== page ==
The East India Company from the 16th century onwards made a fortune for itself exporting South Asian textiles, renowned for their material, techniques, design and for the understanding that the craftsmen had of the client’s needs. The Mughal courts and the artistic traditions of that time are strongly linked, where the patronage of the Emperor and his household went a long way in developing many of the artistic expressions, and textile was no exception. The dresses and the attire of the members of the royal courts were works that continue to capture the imagination of the people today, and the Europeans, who came in contact with the Mughal traditions, were no exception to this rule.
It was only mass production and copying of the original designs in European markets that led to the decline and the eventual downfall of the region’s textile industry. Mass production was also successful in reducing these wonderful artistic creations into a commodity – and driving them off from their apex to mundane, everyday trivialities. Iram Zia Raja’s show ‘Embedded in the Weave’ at Satrang Art Gallery is a great reminder of the versatility and great contribution of textiles to the arts of South Asia.
It would be unjust to take these works as simply a showcase of various textile techniques though. The artist has gone far and beyond and each work is an entire composition of colors, stitches, embodying within it the vocabulary of the textile world to create works akin to a painting. And each painting has its own narrative to present. For this particular observer, her works were a reminder of a childhood game, where one laid down and looked at the skies above, redefining each cloud with one’s own minds image.
The medium for the entire body of work is silk and metallic threads and wires on silk cloth. The genius of the work lies in the way the threads have been used to create just with their direction, their thickness and quality the foreground and the background. It is a construction that has been created with threads, and there is nothing that is amiss from the more conventional art forms.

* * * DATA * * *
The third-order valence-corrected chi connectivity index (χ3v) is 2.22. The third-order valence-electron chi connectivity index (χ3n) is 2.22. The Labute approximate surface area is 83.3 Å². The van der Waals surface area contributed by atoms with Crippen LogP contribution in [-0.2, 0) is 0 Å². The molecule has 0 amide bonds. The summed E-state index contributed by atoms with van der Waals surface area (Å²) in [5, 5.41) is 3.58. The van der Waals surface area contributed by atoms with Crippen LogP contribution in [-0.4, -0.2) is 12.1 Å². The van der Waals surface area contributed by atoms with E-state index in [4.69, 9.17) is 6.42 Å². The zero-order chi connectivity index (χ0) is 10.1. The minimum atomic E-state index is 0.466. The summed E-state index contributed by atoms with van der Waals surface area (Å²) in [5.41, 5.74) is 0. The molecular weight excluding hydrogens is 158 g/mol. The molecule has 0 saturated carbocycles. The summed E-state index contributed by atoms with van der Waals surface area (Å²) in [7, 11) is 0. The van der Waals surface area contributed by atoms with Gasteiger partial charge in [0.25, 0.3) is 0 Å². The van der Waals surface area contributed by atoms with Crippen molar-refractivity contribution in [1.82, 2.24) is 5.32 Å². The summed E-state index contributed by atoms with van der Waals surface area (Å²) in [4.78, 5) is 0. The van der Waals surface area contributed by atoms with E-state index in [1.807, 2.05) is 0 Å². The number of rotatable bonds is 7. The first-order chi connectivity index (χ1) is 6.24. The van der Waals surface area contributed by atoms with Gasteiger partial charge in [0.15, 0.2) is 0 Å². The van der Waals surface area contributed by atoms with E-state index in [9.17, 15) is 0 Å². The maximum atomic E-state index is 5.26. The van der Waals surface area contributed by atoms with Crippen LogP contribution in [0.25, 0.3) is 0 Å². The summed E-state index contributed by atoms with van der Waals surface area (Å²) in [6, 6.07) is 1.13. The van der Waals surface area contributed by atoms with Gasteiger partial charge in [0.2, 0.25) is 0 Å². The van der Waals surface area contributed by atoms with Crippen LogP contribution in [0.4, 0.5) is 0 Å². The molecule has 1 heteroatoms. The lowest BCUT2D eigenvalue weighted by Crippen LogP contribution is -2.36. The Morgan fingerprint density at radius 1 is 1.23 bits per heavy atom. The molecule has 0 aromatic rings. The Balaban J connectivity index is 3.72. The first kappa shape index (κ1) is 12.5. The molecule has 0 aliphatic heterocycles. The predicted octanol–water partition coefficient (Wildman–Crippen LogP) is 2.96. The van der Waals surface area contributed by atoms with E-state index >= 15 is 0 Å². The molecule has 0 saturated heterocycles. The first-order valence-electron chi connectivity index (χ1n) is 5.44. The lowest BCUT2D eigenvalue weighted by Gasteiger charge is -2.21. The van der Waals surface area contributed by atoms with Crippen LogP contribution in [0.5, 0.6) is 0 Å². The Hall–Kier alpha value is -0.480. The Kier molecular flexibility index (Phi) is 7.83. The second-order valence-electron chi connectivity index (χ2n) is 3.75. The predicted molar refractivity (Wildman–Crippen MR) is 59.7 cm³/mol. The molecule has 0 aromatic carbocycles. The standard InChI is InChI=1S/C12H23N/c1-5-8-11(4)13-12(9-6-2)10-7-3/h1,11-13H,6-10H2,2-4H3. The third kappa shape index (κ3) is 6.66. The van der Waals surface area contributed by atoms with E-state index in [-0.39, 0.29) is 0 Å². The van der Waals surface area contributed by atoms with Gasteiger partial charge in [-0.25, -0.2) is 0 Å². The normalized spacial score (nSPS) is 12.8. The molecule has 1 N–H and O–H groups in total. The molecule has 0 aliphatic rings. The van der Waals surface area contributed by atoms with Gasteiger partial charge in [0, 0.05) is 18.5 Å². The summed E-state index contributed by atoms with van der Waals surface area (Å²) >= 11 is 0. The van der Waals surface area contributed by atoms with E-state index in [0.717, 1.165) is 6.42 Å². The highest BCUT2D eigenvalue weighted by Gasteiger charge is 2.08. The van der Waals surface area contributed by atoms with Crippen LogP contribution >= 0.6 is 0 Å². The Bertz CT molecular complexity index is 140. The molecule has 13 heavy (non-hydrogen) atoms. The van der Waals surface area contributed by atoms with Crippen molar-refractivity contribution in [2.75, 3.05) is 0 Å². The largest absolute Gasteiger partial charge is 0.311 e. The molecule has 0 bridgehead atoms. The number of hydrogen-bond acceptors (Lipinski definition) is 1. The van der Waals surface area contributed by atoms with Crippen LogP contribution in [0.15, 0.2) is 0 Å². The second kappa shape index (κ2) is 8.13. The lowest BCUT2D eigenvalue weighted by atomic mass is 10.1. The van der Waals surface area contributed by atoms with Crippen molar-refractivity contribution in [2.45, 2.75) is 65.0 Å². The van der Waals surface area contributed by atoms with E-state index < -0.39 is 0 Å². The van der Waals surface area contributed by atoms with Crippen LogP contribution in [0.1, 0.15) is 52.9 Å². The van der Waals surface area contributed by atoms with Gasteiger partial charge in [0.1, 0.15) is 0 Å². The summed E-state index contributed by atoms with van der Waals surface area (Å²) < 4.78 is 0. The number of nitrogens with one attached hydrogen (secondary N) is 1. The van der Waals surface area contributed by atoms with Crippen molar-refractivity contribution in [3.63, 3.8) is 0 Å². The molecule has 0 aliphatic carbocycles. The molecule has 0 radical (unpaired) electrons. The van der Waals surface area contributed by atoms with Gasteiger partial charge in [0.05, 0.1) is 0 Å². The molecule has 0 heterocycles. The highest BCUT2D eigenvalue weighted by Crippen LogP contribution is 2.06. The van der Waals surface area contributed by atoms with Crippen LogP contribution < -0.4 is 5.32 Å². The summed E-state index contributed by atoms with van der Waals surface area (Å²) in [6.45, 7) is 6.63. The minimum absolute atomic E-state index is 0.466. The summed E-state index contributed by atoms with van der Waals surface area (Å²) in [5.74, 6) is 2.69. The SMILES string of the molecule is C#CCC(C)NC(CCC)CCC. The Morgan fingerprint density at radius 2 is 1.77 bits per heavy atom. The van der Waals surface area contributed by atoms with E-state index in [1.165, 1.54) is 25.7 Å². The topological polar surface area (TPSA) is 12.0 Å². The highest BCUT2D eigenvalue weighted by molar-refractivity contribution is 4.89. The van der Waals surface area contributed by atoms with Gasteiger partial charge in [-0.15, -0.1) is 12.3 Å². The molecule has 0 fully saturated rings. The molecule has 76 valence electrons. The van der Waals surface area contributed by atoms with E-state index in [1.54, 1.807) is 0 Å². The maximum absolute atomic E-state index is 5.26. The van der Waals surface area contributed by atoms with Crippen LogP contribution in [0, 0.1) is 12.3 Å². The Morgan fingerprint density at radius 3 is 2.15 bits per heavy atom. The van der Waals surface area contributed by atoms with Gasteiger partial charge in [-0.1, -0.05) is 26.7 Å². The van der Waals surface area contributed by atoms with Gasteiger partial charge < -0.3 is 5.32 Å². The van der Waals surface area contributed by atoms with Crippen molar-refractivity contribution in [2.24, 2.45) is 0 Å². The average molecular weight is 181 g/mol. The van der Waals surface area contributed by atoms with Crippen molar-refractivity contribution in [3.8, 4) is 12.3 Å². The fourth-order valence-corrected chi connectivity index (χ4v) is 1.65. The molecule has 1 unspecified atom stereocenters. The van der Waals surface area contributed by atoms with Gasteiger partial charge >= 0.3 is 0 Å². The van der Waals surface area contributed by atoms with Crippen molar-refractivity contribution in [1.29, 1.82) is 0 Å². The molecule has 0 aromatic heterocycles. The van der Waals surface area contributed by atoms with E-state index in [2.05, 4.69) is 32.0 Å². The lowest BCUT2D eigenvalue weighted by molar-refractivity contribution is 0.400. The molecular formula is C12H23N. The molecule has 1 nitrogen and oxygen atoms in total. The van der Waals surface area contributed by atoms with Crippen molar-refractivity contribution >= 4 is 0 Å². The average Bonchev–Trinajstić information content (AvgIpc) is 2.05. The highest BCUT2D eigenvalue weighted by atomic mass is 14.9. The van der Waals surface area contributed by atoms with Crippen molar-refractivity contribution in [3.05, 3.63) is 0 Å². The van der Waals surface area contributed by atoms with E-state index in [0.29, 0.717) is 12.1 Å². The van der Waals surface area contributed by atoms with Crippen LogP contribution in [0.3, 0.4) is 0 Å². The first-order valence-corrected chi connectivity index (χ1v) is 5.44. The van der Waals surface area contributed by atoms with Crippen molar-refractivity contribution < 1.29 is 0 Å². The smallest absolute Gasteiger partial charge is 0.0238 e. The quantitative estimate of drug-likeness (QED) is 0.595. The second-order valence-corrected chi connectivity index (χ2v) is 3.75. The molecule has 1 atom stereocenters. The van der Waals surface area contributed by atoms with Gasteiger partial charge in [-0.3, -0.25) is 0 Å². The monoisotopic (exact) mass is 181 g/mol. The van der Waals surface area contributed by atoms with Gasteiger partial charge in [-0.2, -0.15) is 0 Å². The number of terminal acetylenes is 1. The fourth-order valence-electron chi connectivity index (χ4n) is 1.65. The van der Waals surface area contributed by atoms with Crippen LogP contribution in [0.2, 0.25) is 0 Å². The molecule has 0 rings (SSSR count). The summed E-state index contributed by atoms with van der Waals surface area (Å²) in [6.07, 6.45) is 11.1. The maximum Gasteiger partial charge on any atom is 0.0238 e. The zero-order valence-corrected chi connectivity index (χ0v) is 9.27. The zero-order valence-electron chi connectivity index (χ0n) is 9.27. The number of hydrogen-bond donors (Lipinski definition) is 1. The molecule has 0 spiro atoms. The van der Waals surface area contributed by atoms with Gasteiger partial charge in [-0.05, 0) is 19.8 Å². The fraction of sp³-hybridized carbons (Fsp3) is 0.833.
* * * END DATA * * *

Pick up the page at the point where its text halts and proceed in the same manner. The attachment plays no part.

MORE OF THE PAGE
Nowhere does this become clearer than in the work titled Meanings and Motifs. The colors complement and come together in a way to create an entire landscape. Look closely, and you will see a lake in the middle, a brown road, running on the side, and a garden on the other side, populated with trees, flowers and leaves. Motifs, in particular floral patterns, were a recurring theme in the Mughal works, a reference in the mind of this observer of the heritage that has been handed down to us.
In the Beginning There was the Text is another piece that adheres to Iram’s artistry, who has framed the entire composition beautifully to present a narrative for the observer. The urdu haruf or more accurately the Arabic script present in the composition tend to remind one of the roots of this heritage and the knowledge base of techniques, a point that the artist particularly stresses in her statement.
The harufs make an appearance in many of the works, including Text and Work. The letters appear to be scattered on a brown landscape with flowers and rivers accompanying them, playing very strongly on the balance that needs to be present between the subject and the overall form which goes a long way in bringing the subject to the limelight, while not losing its own narrative.
While subjectivity of each element in the works can be seen within each and every piece, it becomes more prominent in the five pieces titled Patterns of Desire. While the basic design of the pieces appear to be the same, each work differs from the other and creates an understanding of how colors can change the mood and the entire perception of a piece – how the blue on blue dulls down the piece, while the same blue with red dominates the entire set. It is an entire study on the effects of colors and how they relate to each other. Of course, the observer’s own aesthetic subjectivity is also of considerable importance in this.
The entire body of work can best be described as a celebration of a great artistic gift of this region; it is a celebration of techniques and crafts taken for granted, which have been put together in a manner which allows the observer to understand the prominence of these traditions. These works are lessons in colors which not for a single moment lose their harmony or the balance which they create with respect to each element in any given composition.
Iram Zia Raja: ‘Embedded in the Weave’, Satrang Art Gallery, Islamabad, 11 February – 3 March 2016. Images courtesy the gallery and artist.
Varda Nisar is a researcher, curator, and director of the Karachi Children’s Art Fest.